Although witchcraft is the most prominent version of such practice here in the UK and other European lands, those same principles apply to other lands right across the world as practiced by many traditional African and Asian cultures, by the Australian Aborigines, the Maoris of New Zealand, and the many indigenous peoples of the Americas to name but a few. And while the specific practices used by each of those groups are different, that’s largely because the natural environments and resources available to each of those groups differ so broadly.
For as long as there have been humans there have been those who looked to the stars for guidance, to the plants for healing, the animals for support, their own hearts for wisdom, and to the Earth herself for reverence.
Witchcraft now is different from the days of old for sure, days before my own ancestors were forced to honour the Gods of their Roman invaders rather than the lands I still call home. But of course that will be the case – the world is different. We are different. And we cannot and should not go back when Earth herself is forever evolving.
But in fact, even the modern world finds itself putting stead more and more in the practices of the ancient ones; with science increasingly recognising that manufactured medical remedies are simply advanced versions of the herbal potions and lotions used by folk healers centuries ago. Remember at the height of the Covid pandemic when we were all encouraged to sing Happy Birthday to ensure optimal length hand washing session? Not really that different from the days our ancestors would recite an incantation as they waited for their herbs to stew in a cauldron.
The truth is that witchcraft – and other Earth-based practices like it – have been here all along, albeit sometimes forgotten thanks to the cultural displacements that disconnected people from their ancestral homes, the industrial revolution that pulled workers out of their natural rhythms, or the hefty PR campaigns waged by organised religions that longed to become top dog. But if the current “trend” is showing us anything, it is that those ancient practices will resurge time and time again as we come back to ourselves and our roots.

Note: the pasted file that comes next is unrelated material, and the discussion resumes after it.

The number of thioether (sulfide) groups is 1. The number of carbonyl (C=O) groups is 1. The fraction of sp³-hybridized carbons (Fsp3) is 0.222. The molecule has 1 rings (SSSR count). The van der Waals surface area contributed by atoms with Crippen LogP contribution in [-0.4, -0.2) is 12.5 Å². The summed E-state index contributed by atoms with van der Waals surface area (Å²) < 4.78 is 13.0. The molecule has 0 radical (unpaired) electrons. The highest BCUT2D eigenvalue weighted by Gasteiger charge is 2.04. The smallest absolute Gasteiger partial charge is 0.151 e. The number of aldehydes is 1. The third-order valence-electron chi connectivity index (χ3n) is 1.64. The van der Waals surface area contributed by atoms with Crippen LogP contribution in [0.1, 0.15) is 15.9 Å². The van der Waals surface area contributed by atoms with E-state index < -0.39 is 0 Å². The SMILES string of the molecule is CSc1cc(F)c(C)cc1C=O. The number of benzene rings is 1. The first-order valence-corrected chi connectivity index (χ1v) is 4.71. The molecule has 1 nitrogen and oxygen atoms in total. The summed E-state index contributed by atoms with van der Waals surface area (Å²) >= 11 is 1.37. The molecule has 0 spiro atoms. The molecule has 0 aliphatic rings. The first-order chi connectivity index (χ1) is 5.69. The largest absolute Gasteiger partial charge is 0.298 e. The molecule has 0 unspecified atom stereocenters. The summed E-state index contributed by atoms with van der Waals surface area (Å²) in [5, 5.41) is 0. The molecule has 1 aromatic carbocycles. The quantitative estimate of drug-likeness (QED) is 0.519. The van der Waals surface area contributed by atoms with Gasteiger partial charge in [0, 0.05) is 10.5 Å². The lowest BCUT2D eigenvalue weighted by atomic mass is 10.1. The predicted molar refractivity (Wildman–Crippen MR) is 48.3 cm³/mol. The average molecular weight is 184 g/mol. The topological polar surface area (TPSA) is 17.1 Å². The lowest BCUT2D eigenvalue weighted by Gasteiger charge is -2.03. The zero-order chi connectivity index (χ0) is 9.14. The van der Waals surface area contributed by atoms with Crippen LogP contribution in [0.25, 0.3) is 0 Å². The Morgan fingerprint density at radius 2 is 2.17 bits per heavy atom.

In fact, if we were to look for a “trend” in belief systems and faith-based practices, then perhaps we should look a little more deeply at the organised patriarchal religions.
You know the ones I mean; those that invested a great deal of money and violence in trying to encourage people to live by their rules and practices and have done a damned good job of being top dog for the past handful of centuries.
In my own lands I look at the vast array of church buildings; at least one in every village encouraging people to look outside of themselves for salvation, illumination, guidance and answers with reminders that they were not and could never be as powerful as the well-educated man (usually) in the pulpit who claimed to be the only one with a direct line to something greater than himself.
I look at the ways such belief systems have so often led people to play small, by rules designed to keep them subservient to a system instilled by invaders desperate to expand their empire, determined to ensure that the only “right” was theirs.
And then I look deeper.
At the stone circles that can be found on sacred moors honouring the moments that the Sun’s energy is at its peak, and inviting us to embrace that energy for ourselves.
At the holy wells so often built under those structures; places which prove to us once and for all that the Earth is always willing to bless us with our most pressing need no matter who we are and how we behave.
At the breathtaking moments under a vast and star-filled night sky when a person cannot help but recognise their own clear and potent connection to something deeper, something greater.
And at the ways that so many of the stories these religions are built around came from cultures much older and spoke of shamanic, nature-based practices conducted by practitioners of the old ways and rebranded as standalone miracles.
Personally, I don’t care what you worship and how just as long as you are respectful of others who think differently to yourself. But I do believe the time has come for us to look beyond the man-made structures and council-concocted rules that were only ever based upon trends of times gone by and, instead, consider more deeply the truths and practices that underlie them.
Ancient, timeliness ways of being that will lead us back to our planet, back to one another, and back to ourselves.